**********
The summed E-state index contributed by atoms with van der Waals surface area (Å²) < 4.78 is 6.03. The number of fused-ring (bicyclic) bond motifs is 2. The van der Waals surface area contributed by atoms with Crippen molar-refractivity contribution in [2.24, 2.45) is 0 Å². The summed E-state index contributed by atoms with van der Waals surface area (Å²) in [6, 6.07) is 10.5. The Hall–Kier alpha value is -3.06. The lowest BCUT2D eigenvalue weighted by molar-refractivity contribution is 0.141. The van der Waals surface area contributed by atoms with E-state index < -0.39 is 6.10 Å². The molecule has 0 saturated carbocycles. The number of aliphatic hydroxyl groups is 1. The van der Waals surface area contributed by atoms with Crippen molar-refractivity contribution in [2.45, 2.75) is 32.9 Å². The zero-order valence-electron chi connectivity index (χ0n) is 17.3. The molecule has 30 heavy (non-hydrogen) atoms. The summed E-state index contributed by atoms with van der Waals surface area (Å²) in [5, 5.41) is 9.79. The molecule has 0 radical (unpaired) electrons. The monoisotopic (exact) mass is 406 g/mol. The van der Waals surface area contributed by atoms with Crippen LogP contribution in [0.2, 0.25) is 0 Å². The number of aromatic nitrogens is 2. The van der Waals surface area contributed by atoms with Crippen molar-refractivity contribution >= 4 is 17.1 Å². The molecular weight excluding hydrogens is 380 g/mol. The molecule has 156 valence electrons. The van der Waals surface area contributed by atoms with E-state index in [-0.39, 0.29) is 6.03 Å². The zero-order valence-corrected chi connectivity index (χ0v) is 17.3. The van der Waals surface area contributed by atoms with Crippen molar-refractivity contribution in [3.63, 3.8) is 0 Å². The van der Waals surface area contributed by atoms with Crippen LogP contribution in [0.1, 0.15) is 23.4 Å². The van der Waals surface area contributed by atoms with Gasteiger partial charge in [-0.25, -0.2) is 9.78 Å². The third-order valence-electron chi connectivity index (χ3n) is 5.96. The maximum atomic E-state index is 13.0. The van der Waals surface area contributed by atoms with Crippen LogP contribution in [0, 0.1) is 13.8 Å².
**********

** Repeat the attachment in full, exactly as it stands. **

The summed E-state index contributed by atoms with van der Waals surface area (Å²) < 4.78 is 6.03. The number of fused-ring (bicyclic) bond motifs is 2. The van der Waals surface area contributed by atoms with Crippen molar-refractivity contribution in [2.24, 2.45) is 0 Å². The summed E-state index contributed by atoms with van der Waals surface area (Å²) in [6, 6.07) is 10.5. The Hall–Kier alpha value is -3.06. The lowest BCUT2D eigenvalue weighted by molar-refractivity contribution is 0.141. The van der Waals surface area contributed by atoms with E-state index < -0.39 is 6.10 Å². The molecule has 0 saturated carbocycles. The number of aliphatic hydroxyl groups is 1. The van der Waals surface area contributed by atoms with Crippen molar-refractivity contribution in [2.45, 2.75) is 32.9 Å². The zero-order valence-electron chi connectivity index (χ0n) is 17.3. The molecule has 30 heavy (non-hydrogen) atoms. The summed E-state index contributed by atoms with van der Waals surface area (Å²) in [5, 5.41) is 9.79. The molecule has 0 radical (unpaired) electrons. The monoisotopic (exact) mass is 406 g/mol. The van der Waals surface area contributed by atoms with Crippen LogP contribution in [0.2, 0.25) is 0 Å². The number of aromatic nitrogens is 2. The van der Waals surface area contributed by atoms with Crippen molar-refractivity contribution >= 4 is 17.1 Å². The molecular weight excluding hydrogens is 380 g/mol. The molecule has 156 valence electrons. The van der Waals surface area contributed by atoms with E-state index in [-0.39, 0.29) is 6.03 Å². The zero-order valence-corrected chi connectivity index (χ0v) is 17.3. The van der Waals surface area contributed by atoms with Crippen molar-refractivity contribution in [3.63, 3.8) is 0 Å². The van der Waals surface area contributed by atoms with Crippen LogP contribution in [0.1, 0.15) is 23.4 Å². The van der Waals surface area contributed by atoms with Gasteiger partial charge in [-0.25, -0.2) is 9.78 Å². The third-order valence-electron chi connectivity index (χ3n) is 5.96. The maximum atomic E-state index is 13.0. The van der Waals surface area contributed by atoms with Crippen LogP contribution in [0, 0.1) is 13.8 Å².